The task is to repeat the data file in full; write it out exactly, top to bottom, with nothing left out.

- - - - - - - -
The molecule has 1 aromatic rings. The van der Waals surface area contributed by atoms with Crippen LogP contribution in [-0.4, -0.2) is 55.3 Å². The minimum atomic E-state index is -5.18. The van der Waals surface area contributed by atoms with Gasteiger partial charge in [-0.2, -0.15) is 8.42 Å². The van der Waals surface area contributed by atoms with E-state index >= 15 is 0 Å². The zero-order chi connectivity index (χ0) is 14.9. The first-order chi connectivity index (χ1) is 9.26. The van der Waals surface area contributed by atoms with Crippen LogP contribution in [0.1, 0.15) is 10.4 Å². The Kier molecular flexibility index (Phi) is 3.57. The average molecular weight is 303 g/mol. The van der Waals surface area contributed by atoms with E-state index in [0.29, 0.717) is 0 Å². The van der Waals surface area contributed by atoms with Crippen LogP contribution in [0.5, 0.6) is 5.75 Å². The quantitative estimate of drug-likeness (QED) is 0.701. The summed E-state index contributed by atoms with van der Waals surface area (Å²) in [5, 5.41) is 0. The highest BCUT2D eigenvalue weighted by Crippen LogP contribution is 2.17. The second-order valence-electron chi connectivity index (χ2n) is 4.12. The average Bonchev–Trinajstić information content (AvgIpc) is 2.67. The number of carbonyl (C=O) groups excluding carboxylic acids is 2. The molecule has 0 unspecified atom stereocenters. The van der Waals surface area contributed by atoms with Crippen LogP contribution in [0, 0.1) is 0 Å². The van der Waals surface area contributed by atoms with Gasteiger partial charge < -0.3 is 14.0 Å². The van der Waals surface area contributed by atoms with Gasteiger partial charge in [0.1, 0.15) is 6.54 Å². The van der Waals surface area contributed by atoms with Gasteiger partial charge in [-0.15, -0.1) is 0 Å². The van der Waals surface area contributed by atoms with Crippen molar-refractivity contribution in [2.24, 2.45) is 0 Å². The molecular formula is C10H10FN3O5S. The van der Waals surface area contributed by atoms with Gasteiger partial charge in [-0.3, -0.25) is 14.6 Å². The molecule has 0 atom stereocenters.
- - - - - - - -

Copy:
The molecule has 1 aromatic rings. The van der Waals surface area contributed by atoms with Crippen LogP contribution in [-0.4, -0.2) is 55.3 Å². The minimum atomic E-state index is -5.18. The van der Waals surface area contributed by atoms with Gasteiger partial charge in [-0.2, -0.15) is 8.42 Å². The van der Waals surface area contributed by atoms with E-state index >= 15 is 0 Å². The zero-order chi connectivity index (χ0) is 14.9. The first-order chi connectivity index (χ1) is 9.26. The van der Waals surface area contributed by atoms with Crippen LogP contribution in [0.1, 0.15) is 10.4 Å². The Kier molecular flexibility index (Phi) is 3.57. The average molecular weight is 303 g/mol. The van der Waals surface area contributed by atoms with E-state index in [0.29, 0.717) is 0 Å². The van der Waals surface area contributed by atoms with Crippen LogP contribution in [0.5, 0.6) is 5.75 Å². The quantitative estimate of drug-likeness (QED) is 0.701. The summed E-state index contributed by atoms with van der Waals surface area (Å²) in [5, 5.41) is 0. The highest BCUT2D eigenvalue weighted by Crippen LogP contribution is 2.17. The second-order valence-electron chi connectivity index (χ2n) is 4.12. The average Bonchev–Trinajstić information content (AvgIpc) is 2.67. The number of carbonyl (C=O) groups excluding carboxylic acids is 2. The molecule has 0 unspecified atom stereocenters. The van der Waals surface area contributed by atoms with Crippen LogP contribution in [0, 0.1) is 0 Å². The van der Waals surface area contributed by atoms with Gasteiger partial charge < -0.3 is 14.0 Å². The van der Waals surface area contributed by atoms with Gasteiger partial charge in [0.1, 0.15) is 6.54 Å². The van der Waals surface area contributed by atoms with Gasteiger partial charge in [-0.15, -0.1) is 0 Å². The van der Waals surface area contributed by atoms with Crippen molar-refractivity contribution in [2.24, 2.45) is 0 Å². The molecular formula is C10H10FN3O5S. The van der Waals surface area contributed by atoms with Gasteiger partial charge in [-0.3, -0.25) is 14.6 Å². The molecule has 0 atom stereocenters.